“They are sincere and honorable people,” he said. “That cannot be disputed and is not disputed.”

But Mr McGillicuddy said the jury had to set aside sympathy and consider the law in the case.

According to the prosecution, the men had no legitimate excuse to damage the perimeter fence. He said there was no evidence that there was any ammunition on board the plane. He said there was no evidence that it was necessary to protect anyone.

“They were there for education and law enforcement training purposes,” Mr McGillicuddy said. He said they were “making a political statement, drawing attention to issues, highlighting issues”.

“That may be very understandable, but it’s not a lawful excuse under the Criminal Damage Act,” he said.

With respect to the charge of obstructing the operation, security and management of an airport, Mr. McGillicuddy argued that the presence of men on the taxiway at Shannon Airport had caused the closure of the airport.


Regarding the charge of trespassing with intent to cause damage or interfere with property, the charge was that the men admitted to entering the airport grounds and told officials that they were there to inspect an aircraft.

Michael Hourigan BL, defending Mayers, told the jury the men were not engaged in any sort of “political posturing”, but had a sincere belief that the actions they took that day could save lives.

Mayers had “an ethical and moral obligation that he felt, based on everything he had been through and everything he knew,” Mr Hourigan said.

Regarding the prosecution’s assertion that there were no weapons on board the plane that day, Mr. Huorigan noted that no airport official had inspected the plane, nor was it the practice to inspect US military planes at Shannon Airport.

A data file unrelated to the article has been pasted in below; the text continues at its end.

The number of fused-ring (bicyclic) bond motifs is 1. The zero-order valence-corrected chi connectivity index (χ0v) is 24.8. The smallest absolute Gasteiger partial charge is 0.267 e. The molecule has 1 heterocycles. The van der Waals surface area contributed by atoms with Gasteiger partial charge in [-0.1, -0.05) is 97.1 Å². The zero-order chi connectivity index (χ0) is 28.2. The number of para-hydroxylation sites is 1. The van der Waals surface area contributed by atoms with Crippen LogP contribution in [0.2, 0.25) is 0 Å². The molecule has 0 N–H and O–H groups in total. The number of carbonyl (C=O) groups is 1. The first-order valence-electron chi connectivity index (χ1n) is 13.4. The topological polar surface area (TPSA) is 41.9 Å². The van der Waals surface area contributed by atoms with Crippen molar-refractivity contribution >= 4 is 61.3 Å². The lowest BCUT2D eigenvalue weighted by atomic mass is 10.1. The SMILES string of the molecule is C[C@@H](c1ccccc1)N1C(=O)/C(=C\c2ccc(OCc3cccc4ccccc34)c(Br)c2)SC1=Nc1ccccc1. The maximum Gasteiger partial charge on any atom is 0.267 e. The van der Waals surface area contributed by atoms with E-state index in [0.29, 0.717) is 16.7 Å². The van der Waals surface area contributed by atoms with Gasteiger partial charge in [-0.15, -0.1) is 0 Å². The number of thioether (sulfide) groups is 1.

“You don’t have to determine whether or not there were weapons on that plane or a breach of Irish neutrality,” Mr Hourigan said. “It’s about whether these sincere and honorable men are sincere and honorable when they say to you, ‘I believe this, and this is what I have done’.”

He told the jury members that when they reached the age of 83 they could “do something different than stand in the mud in a wet field in Clare”.

“But that’s what he (Mayers) felt he had to do to protect human life.”

Mr Hourigan said there was much more to constitutional democracy than the letter of the law.

“The jury is the lamp that shows freedom lives,” he said, citing an old legal adage. “Be the lamp and show freedom lives. The only way to do that is with not guilty verdicts.”

In her closing speech, Carol Doherty BL, defending Kauff, told the jury that “the best thing about the law in Ireland” was that there is a built-in mechanism to ensure that, in the right circumstances, a person does not cannot be found guilty of criminal damages. , provided they can prove that they honestly believed their actions were legal.

She recalled her client’s testimony to the jury that he believed the plane in Shannon was an “American war machine” en route to war-torn Yemen.

Regarding the charge of interfering with the operation of the airport, Ms Doherty said the airfield was closed to ensure no one else was on the airfield, not because her customer was walking along the traffic lane.

Regarding the allegation that the men entered with intent to commit criminal damage or interfere with property, Ms Doherty said that when he was met by the airport agent, Kauff had a phone, his wallet, and a folded banner on his person. and nothing else.

Ms Doherty said Kauff had dedicated her life to peaceful protests.

“People who go against the greats can make a difference,” she said. “It is reasonable to assume that Mr. Kauff and Mr. Mayers could have made a difference. Hope is a powerful thing. The fact that the hope was not realized on this occasion does not mean that this action was not justified.